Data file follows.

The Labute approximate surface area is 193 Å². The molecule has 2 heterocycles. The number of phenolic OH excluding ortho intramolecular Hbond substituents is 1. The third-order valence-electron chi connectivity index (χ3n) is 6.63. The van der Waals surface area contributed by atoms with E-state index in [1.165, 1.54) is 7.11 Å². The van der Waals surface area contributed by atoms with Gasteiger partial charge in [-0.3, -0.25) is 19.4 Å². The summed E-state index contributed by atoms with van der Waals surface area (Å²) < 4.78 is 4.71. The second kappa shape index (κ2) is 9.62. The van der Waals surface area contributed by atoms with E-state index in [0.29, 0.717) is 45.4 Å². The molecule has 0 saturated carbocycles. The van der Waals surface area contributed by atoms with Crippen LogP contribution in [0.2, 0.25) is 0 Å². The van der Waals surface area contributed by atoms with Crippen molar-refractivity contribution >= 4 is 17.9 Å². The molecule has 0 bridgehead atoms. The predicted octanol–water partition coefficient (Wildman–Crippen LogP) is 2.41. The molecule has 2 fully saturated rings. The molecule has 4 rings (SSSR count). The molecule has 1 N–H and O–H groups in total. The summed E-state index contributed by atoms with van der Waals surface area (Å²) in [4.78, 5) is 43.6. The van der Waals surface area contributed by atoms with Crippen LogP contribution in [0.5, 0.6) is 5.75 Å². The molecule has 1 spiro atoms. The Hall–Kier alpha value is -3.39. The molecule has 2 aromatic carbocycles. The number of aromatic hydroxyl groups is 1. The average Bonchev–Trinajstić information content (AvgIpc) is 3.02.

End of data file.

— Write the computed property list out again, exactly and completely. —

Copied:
The Labute approximate surface area is 193 Å². The molecule has 2 heterocycles. The number of phenolic OH excluding ortho intramolecular Hbond substituents is 1. The third-order valence-electron chi connectivity index (χ3n) is 6.63. The van der Waals surface area contributed by atoms with E-state index in [1.165, 1.54) is 7.11 Å². The van der Waals surface area contributed by atoms with Gasteiger partial charge in [-0.3, -0.25) is 19.4 Å². The summed E-state index contributed by atoms with van der Waals surface area (Å²) < 4.78 is 4.71. The second kappa shape index (κ2) is 9.62. The van der Waals surface area contributed by atoms with E-state index in [0.29, 0.717) is 45.4 Å². The molecule has 0 saturated carbocycles. The van der Waals surface area contributed by atoms with Crippen LogP contribution in [0.2, 0.25) is 0 Å². The van der Waals surface area contributed by atoms with Crippen molar-refractivity contribution >= 4 is 17.9 Å². The molecule has 0 bridgehead atoms. The predicted octanol–water partition coefficient (Wildman–Crippen LogP) is 2.41. The molecule has 2 fully saturated rings. The molecule has 4 rings (SSSR count). The molecule has 1 N–H and O–H groups in total. The summed E-state index contributed by atoms with van der Waals surface area (Å²) in [4.78, 5) is 43.6. The van der Waals surface area contributed by atoms with Crippen LogP contribution in [0.5, 0.6) is 5.75 Å². The molecule has 1 spiro atoms. The Hall–Kier alpha value is -3.39. The molecule has 2 aromatic carbocycles. The number of aromatic hydroxyl groups is 1. The average Bonchev–Trinajstić information content (AvgIpc) is 3.02.